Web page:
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Simon Delage: Cahier

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With jazz wunderkinds releasing their debut recordings younger and younger, it’s somewhat refreshing to hear an album by an up and coming musician who has taken a much needed gestation period before going into the recording studio. Enter Montreal drummer Simon Delage. In the time since graduating from the McGill University Jazz Program, Delage has amassed a slew of playing credits with mainstays on the Montreal jazz scene including the likes of Rémi Bolduc, Jeff Johnston and André White, among others. To this end, his debut release Cahier (Kai-Yeah), reveals a maturity and depth that can only be gained through associations with professional musicians and live band stand experiences.

Fittingly titled Cahier, the French term for notebook contains a cross-section of Delage’s compositions written over the last few years. The album opens with “Brew Day,” a traditional New Orleans-style shuffle paired with a more modern irregular phrase structure. The seamless juxtaposition is a testament to Delage’s compositional lexicon and versatility as a drummer.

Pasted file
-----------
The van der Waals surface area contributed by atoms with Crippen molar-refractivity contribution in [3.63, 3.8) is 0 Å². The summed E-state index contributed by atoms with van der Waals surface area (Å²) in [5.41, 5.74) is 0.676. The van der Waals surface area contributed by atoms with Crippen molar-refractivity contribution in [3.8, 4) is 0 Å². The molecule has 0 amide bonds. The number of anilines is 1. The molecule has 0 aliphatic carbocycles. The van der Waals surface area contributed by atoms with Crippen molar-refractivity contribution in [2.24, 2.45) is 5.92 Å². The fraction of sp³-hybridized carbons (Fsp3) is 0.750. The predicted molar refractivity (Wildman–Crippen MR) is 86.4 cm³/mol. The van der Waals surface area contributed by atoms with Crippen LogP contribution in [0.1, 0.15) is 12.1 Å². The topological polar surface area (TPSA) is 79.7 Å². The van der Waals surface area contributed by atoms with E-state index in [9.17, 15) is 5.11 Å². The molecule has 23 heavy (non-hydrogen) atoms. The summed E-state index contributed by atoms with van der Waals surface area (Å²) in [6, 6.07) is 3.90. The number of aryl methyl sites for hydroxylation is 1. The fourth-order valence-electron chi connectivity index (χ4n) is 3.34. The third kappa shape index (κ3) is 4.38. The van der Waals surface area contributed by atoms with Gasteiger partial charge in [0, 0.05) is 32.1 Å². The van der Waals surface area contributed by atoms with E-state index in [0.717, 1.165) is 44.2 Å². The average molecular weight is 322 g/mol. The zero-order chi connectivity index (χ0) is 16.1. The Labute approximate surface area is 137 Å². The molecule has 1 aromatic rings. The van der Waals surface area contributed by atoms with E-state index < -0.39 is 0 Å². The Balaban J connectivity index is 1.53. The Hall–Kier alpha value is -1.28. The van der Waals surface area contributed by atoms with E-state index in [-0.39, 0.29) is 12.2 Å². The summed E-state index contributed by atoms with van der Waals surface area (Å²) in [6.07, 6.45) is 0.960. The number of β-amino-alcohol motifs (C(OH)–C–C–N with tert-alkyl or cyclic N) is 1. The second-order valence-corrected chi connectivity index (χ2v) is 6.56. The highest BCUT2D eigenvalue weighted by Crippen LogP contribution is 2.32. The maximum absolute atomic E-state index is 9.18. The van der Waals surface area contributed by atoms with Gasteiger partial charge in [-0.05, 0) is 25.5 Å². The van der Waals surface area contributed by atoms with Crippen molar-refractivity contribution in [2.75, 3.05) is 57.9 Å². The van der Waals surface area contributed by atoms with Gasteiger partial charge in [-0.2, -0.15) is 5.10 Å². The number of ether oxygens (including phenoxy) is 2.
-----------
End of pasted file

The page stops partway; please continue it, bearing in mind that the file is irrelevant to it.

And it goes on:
Delage has also surrounded himself with musicians who are equal to the task. Saxophonist Erik Hove seems to just reel off the intricate lines at will as on “Rico’s Wrath” or “No Name Cereals,” the latter based on the serial technique of using all 12 chromatic pitches in sequence.

Of the two ballads on the record, the first, “Comme un Étranger,” is a more straight-ahead ballad that allows the band members to really play as a unit. Following a tender statement of the melody by Hove, bassist Rick Rosato (who cut his teeth in New York) takes the first solo, which is at once melodic and swinging.

The other ballad, “Il Fut un Temps,” begins like anything but with a three-minute free ensemble improvisation. Even when the melody begins it has enough twists and turns to break up a sense of balladic monotony. Pianist Paul Shrofel (who pulls double-duty on Rhodes) proves once again that he is equally at home providing a tasteful accompaniment or taking center stage as soloist shifting moods and textures at will.

The remaining compositions on the album run the gamut from “Aïna” (the composer’s niece), which evokes a sound reminiscent of the ECM label recordings of the ’80s and ’90s, to the Monk-inspired “Deep Friar (Intended),” replete with buoyant melody, chromatic shifts and jaunty bridge section.

In the wrong hands, an album with this diversity of styles might seem a bit haphazard. On the contrary, Cahier is a solid debut that displays his instrumental and compositional prowess across a broad spectrum of jazz genres.

Originally Published